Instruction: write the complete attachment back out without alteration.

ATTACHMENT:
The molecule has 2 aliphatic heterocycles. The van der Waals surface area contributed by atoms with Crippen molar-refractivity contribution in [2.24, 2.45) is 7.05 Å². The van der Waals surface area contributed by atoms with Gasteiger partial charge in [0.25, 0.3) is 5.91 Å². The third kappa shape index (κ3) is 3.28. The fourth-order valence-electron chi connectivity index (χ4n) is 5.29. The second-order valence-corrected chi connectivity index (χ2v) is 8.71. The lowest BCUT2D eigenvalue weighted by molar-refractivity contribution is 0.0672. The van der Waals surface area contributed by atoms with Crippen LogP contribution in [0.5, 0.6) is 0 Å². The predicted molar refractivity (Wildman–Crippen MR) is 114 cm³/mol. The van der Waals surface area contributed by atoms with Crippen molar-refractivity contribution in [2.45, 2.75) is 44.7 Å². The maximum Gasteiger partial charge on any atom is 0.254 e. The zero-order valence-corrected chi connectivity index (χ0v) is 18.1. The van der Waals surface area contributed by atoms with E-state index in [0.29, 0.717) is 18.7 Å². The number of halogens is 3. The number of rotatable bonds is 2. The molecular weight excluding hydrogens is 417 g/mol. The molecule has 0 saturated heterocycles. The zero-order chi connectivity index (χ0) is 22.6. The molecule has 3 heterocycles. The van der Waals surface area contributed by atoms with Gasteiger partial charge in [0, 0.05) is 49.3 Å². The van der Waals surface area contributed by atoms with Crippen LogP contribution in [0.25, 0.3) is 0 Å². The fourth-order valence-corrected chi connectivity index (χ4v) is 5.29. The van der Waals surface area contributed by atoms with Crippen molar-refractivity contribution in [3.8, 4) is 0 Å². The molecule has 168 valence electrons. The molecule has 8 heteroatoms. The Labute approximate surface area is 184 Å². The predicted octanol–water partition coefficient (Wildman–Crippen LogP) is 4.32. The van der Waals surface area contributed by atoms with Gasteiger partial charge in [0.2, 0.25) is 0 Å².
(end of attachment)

The molecule has 2 aliphatic heterocycles. The van der Waals surface area contributed by atoms with Crippen molar-refractivity contribution in [2.24, 2.45) is 7.05 Å². The van der Waals surface area contributed by atoms with Gasteiger partial charge in [0.25, 0.3) is 5.91 Å². The third kappa shape index (κ3) is 3.28. The fourth-order valence-electron chi connectivity index (χ4n) is 5.29. The second-order valence-corrected chi connectivity index (χ2v) is 8.71. The lowest BCUT2D eigenvalue weighted by molar-refractivity contribution is 0.0672. The van der Waals surface area contributed by atoms with Crippen LogP contribution in [0.5, 0.6) is 0 Å². The predicted molar refractivity (Wildman–Crippen MR) is 114 cm³/mol. The van der Waals surface area contributed by atoms with Crippen molar-refractivity contribution in [2.45, 2.75) is 44.7 Å². The maximum Gasteiger partial charge on any atom is 0.254 e. The zero-order valence-corrected chi connectivity index (χ0v) is 18.1. The van der Waals surface area contributed by atoms with E-state index in [0.29, 0.717) is 18.7 Å². The number of halogens is 3. The number of rotatable bonds is 2. The molecular weight excluding hydrogens is 417 g/mol. The molecule has 0 saturated heterocycles. The zero-order chi connectivity index (χ0) is 22.6. The molecule has 3 heterocycles. The van der Waals surface area contributed by atoms with Gasteiger partial charge in [0, 0.05) is 49.3 Å². The van der Waals surface area contributed by atoms with Crippen LogP contribution in [0.25, 0.3) is 0 Å². The fourth-order valence-corrected chi connectivity index (χ4v) is 5.29. The van der Waals surface area contributed by atoms with Crippen molar-refractivity contribution in [3.8, 4) is 0 Å². The molecule has 168 valence electrons. The molecule has 8 heteroatoms. The Labute approximate surface area is 184 Å². The predicted octanol–water partition coefficient (Wildman–Crippen LogP) is 4.32. The van der Waals surface area contributed by atoms with Gasteiger partial charge in [0.2, 0.25) is 0 Å².